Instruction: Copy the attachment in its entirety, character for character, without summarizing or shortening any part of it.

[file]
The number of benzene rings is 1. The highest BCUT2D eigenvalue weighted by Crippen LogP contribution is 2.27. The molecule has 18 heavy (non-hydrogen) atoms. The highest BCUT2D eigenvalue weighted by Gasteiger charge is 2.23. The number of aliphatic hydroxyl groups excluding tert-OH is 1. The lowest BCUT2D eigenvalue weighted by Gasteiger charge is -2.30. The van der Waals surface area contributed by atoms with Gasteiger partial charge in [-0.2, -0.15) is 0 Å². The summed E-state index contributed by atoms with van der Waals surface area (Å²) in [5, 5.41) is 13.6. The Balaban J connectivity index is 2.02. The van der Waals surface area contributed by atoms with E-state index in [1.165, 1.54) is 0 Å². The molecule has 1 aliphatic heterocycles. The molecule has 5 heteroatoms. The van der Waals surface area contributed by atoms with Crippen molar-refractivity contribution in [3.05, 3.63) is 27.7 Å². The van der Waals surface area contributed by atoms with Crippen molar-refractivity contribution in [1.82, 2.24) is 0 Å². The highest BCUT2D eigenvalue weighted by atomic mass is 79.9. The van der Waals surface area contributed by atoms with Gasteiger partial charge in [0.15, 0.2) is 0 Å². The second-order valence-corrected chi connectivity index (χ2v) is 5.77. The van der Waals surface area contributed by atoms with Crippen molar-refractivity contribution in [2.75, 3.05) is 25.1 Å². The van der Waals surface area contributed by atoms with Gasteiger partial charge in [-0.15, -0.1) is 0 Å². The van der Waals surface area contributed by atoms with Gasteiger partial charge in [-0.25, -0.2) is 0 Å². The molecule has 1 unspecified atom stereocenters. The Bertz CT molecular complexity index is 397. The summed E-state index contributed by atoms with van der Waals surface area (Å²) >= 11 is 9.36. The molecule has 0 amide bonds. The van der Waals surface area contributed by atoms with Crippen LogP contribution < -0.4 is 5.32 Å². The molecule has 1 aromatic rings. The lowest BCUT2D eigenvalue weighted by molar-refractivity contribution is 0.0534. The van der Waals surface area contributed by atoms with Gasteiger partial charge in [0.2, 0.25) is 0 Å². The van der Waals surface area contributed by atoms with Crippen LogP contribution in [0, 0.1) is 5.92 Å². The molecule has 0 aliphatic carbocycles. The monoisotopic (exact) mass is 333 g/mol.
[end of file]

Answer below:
The number of benzene rings is 1. The highest BCUT2D eigenvalue weighted by Crippen LogP contribution is 2.27. The molecule has 18 heavy (non-hydrogen) atoms. The highest BCUT2D eigenvalue weighted by Gasteiger charge is 2.23. The number of aliphatic hydroxyl groups excluding tert-OH is 1. The lowest BCUT2D eigenvalue weighted by Gasteiger charge is -2.30. The van der Waals surface area contributed by atoms with Gasteiger partial charge in [-0.2, -0.15) is 0 Å². The summed E-state index contributed by atoms with van der Waals surface area (Å²) in [5, 5.41) is 13.6. The Balaban J connectivity index is 2.02. The van der Waals surface area contributed by atoms with E-state index in [1.165, 1.54) is 0 Å². The molecule has 1 aliphatic heterocycles. The molecule has 5 heteroatoms. The van der Waals surface area contributed by atoms with Crippen molar-refractivity contribution in [3.05, 3.63) is 27.7 Å². The van der Waals surface area contributed by atoms with Crippen molar-refractivity contribution in [1.82, 2.24) is 0 Å². The highest BCUT2D eigenvalue weighted by atomic mass is 79.9. The van der Waals surface area contributed by atoms with Gasteiger partial charge in [0.15, 0.2) is 0 Å². The second-order valence-corrected chi connectivity index (χ2v) is 5.77. The van der Waals surface area contributed by atoms with Crippen molar-refractivity contribution in [2.75, 3.05) is 25.1 Å². The van der Waals surface area contributed by atoms with Gasteiger partial charge in [-0.15, -0.1) is 0 Å². The van der Waals surface area contributed by atoms with Gasteiger partial charge in [-0.25, -0.2) is 0 Å². The molecule has 1 unspecified atom stereocenters. The Bertz CT molecular complexity index is 397. The summed E-state index contributed by atoms with van der Waals surface area (Å²) >= 11 is 9.36. The molecule has 0 amide bonds. The van der Waals surface area contributed by atoms with Crippen LogP contribution < -0.4 is 5.32 Å². The molecule has 1 aromatic rings. The lowest BCUT2D eigenvalue weighted by molar-refractivity contribution is 0.0534. The van der Waals surface area contributed by atoms with Gasteiger partial charge in [0.2, 0.25) is 0 Å². The van der Waals surface area contributed by atoms with Crippen LogP contribution in [0, 0.1) is 5.92 Å². The molecule has 0 aliphatic carbocycles. The monoisotopic (exact) mass is 333 g/mol.